Influence of Abrasion on Electrostatic Charge Decay of Woven Fabrics with Conductive Yarns


  • Sandra VARNAITĖ∗, Jurgis KATUNSKIS Kaunas University of Technology


charge dissipation, vertical resistance, surface resistivity, shielding factor, half decay time, abrasion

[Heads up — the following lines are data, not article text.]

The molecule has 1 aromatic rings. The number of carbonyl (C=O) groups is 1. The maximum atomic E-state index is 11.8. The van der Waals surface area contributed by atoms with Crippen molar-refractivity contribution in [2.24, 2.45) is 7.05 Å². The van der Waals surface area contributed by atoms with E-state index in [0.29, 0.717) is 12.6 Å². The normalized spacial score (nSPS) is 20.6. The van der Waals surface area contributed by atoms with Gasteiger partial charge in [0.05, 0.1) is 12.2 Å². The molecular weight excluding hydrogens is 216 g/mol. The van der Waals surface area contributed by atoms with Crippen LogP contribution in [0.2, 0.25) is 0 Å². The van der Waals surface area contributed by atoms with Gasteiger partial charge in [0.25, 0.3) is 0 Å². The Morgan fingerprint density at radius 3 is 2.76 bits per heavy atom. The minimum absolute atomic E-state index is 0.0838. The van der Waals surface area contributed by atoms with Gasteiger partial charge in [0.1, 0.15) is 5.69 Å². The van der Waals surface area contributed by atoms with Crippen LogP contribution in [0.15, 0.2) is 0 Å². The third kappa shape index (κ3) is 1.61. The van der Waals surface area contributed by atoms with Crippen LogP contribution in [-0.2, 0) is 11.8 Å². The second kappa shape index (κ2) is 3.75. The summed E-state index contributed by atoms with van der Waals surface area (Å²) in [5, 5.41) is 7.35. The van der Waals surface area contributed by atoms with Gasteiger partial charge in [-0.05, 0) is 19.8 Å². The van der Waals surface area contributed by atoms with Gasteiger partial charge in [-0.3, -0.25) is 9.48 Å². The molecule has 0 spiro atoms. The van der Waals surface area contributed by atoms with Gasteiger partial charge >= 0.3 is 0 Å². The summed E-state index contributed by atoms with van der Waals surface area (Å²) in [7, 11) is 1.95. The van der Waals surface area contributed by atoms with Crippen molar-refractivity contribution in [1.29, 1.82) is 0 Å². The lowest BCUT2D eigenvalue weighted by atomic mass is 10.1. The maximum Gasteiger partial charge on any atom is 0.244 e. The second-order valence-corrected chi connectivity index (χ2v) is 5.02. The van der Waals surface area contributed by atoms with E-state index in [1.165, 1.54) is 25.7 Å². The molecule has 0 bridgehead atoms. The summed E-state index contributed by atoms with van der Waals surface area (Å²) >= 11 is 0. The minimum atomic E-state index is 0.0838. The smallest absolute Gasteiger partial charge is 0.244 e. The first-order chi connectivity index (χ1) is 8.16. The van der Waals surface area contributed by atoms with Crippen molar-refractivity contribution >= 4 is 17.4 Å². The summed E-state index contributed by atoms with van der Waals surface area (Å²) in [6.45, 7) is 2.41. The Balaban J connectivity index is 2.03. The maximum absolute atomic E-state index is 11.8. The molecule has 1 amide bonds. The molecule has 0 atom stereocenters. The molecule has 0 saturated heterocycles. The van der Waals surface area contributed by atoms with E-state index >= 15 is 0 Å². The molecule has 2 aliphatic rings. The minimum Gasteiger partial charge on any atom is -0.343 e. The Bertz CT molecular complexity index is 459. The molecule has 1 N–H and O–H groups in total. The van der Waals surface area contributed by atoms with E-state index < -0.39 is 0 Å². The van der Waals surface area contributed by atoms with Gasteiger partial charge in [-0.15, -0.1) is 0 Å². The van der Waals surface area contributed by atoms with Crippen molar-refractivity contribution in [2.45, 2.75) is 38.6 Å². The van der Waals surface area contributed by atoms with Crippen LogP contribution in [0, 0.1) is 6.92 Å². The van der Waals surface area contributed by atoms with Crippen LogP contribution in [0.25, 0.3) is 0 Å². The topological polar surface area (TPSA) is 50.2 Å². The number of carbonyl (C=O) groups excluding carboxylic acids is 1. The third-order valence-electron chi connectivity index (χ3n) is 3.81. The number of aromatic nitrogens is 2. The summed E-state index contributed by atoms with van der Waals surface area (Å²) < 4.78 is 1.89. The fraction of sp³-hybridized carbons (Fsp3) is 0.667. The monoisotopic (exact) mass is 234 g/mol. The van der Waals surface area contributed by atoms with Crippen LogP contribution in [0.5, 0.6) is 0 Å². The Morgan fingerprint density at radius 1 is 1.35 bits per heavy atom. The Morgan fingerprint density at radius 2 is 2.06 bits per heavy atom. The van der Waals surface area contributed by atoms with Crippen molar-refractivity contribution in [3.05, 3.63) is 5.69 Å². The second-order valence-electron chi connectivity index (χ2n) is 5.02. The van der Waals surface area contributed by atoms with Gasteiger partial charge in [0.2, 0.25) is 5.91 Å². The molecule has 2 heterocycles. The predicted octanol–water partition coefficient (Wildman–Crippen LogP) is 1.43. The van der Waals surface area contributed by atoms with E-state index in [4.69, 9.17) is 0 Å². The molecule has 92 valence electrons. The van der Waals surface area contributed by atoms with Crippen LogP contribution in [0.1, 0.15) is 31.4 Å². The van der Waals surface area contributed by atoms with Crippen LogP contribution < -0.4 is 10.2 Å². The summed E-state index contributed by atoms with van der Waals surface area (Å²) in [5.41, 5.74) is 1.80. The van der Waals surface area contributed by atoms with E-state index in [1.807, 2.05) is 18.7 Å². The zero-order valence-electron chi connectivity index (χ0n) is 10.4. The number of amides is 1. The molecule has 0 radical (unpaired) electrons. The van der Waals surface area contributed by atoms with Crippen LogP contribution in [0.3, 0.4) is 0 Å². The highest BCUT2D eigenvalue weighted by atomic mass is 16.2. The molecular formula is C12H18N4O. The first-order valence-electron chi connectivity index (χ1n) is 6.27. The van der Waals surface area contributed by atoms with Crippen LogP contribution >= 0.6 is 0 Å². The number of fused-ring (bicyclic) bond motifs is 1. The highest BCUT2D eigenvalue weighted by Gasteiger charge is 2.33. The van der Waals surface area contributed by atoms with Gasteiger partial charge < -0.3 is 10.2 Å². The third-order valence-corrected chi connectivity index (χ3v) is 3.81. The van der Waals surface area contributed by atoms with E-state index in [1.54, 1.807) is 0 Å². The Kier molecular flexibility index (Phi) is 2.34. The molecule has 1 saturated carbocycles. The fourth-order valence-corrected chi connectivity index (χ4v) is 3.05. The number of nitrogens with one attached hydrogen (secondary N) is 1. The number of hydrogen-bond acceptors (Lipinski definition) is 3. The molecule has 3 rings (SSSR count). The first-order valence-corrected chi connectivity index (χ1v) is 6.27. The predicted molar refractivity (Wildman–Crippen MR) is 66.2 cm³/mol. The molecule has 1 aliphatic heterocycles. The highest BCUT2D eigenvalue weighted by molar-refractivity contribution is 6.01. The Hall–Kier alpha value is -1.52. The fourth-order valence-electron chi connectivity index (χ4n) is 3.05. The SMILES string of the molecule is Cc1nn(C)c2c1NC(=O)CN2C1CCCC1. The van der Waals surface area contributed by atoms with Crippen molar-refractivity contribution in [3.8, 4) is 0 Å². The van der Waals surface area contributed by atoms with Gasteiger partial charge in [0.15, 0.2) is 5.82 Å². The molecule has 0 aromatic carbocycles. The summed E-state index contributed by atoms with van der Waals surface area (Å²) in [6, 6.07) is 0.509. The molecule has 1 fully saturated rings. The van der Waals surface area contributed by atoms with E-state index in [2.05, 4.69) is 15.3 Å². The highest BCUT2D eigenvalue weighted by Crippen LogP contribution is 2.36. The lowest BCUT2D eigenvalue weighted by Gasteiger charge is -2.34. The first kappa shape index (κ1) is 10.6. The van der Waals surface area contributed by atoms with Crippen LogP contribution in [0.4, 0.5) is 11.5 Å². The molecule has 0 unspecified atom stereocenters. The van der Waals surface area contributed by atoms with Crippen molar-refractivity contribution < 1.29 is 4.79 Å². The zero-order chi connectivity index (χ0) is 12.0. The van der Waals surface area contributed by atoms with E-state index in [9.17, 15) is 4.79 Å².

Human body has quite low volume resistivity to act as a conductor and if insulated from earth it can accumulate electrostatic charge. The charge can be produced by contact electrification or by touching charged equipment or materials, which can cause hazardous, spark discharges. The aim of the research was to reveal the features of electrical charging and dissipation of charges in the woven fabrics containing conductive yarns after abrasion. All investigated fabrics were woven in Lithuanian Textile Institute as protective fabrics against incendiary discharges and electromagnetic radiation. Two groups of fabrics from polyester (PES) 16.7 tex f 96 (as weft), PES 8.4 tex f 72 (as warp) yarns and other two groups of fabrics from union polyester/cotton (65 % : 35 %) 15 tex × 2 (as warp and weft) yarns were manufactured for the study. Each group consisted of five fabrics differing by the fiber content. The conductive PES/INOX yarns were at different specified intervals inserted into one group of PES fabrics and one group of PES/cotton fabrics. Silver-plated yarns were correspondingly inserted into the other group of PES fabrics and other group of PES/cotton fabrics. The fabric surface resistivity, volume resistance, shielding factor and half decay time of fabrics were measured after abrasion for 5 000, 10 000, 15 000, 25 000, 35 000 and 45 000 rubs, and also with no abrasion. The values of surface and vertical resistances increased after abrasion. The half decay time became longer and values of shielding factor decreased. It was found that changes of surface after abrasion do have an influence to the tested fabrics. For fabrics, where surface fuzzing or pilling is seen, electrostatic characteristics are worse than for those with smooth surface. Therefore, it was found that while the number of conductive yarns inserted into the fabrics improved the fabric electrostatic properties, the abrasion led to the notable impairment of the protective power of the fabrics to incendiary discharges.